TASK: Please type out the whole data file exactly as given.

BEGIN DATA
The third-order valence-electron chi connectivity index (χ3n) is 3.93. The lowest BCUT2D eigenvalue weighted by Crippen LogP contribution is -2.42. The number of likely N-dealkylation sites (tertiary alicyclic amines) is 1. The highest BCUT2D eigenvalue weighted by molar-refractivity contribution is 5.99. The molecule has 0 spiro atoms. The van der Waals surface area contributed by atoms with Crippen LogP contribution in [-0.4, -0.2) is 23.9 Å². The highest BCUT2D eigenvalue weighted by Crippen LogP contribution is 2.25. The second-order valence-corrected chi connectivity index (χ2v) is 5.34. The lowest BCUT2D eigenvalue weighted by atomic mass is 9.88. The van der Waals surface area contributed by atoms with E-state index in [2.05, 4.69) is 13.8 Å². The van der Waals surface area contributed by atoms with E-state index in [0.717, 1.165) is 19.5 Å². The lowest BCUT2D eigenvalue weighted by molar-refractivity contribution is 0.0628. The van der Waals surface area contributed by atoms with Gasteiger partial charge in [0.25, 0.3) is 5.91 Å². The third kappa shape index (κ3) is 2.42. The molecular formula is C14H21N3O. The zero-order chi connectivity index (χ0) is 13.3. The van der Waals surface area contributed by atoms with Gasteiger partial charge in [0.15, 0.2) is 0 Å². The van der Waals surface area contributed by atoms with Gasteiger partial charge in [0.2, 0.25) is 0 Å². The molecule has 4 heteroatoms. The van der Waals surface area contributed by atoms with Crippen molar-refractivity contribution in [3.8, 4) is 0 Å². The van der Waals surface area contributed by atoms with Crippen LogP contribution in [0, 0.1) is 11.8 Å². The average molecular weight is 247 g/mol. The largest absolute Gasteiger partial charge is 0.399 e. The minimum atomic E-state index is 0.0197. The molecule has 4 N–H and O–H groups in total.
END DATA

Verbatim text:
The third-order valence-electron chi connectivity index (χ3n) is 3.93. The lowest BCUT2D eigenvalue weighted by Crippen LogP contribution is -2.42. The number of likely N-dealkylation sites (tertiary alicyclic amines) is 1. The highest BCUT2D eigenvalue weighted by molar-refractivity contribution is 5.99. The molecule has 0 spiro atoms. The van der Waals surface area contributed by atoms with Crippen LogP contribution in [-0.4, -0.2) is 23.9 Å². The highest BCUT2D eigenvalue weighted by Crippen LogP contribution is 2.25. The second-order valence-corrected chi connectivity index (χ2v) is 5.34. The lowest BCUT2D eigenvalue weighted by atomic mass is 9.88. The van der Waals surface area contributed by atoms with E-state index in [2.05, 4.69) is 13.8 Å². The van der Waals surface area contributed by atoms with E-state index in [0.717, 1.165) is 19.5 Å². The lowest BCUT2D eigenvalue weighted by molar-refractivity contribution is 0.0628. The van der Waals surface area contributed by atoms with Gasteiger partial charge in [0.25, 0.3) is 5.91 Å². The third kappa shape index (κ3) is 2.42. The molecular formula is C14H21N3O. The zero-order chi connectivity index (χ0) is 13.3. The van der Waals surface area contributed by atoms with Gasteiger partial charge in [0.15, 0.2) is 0 Å². The van der Waals surface area contributed by atoms with Gasteiger partial charge in [0.2, 0.25) is 0 Å². The molecule has 4 heteroatoms. The van der Waals surface area contributed by atoms with Crippen molar-refractivity contribution in [3.8, 4) is 0 Å². The van der Waals surface area contributed by atoms with Crippen LogP contribution in [0, 0.1) is 11.8 Å². The average molecular weight is 247 g/mol. The largest absolute Gasteiger partial charge is 0.399 e. The minimum atomic E-state index is 0.0197. The molecule has 4 N–H and O–H groups in total.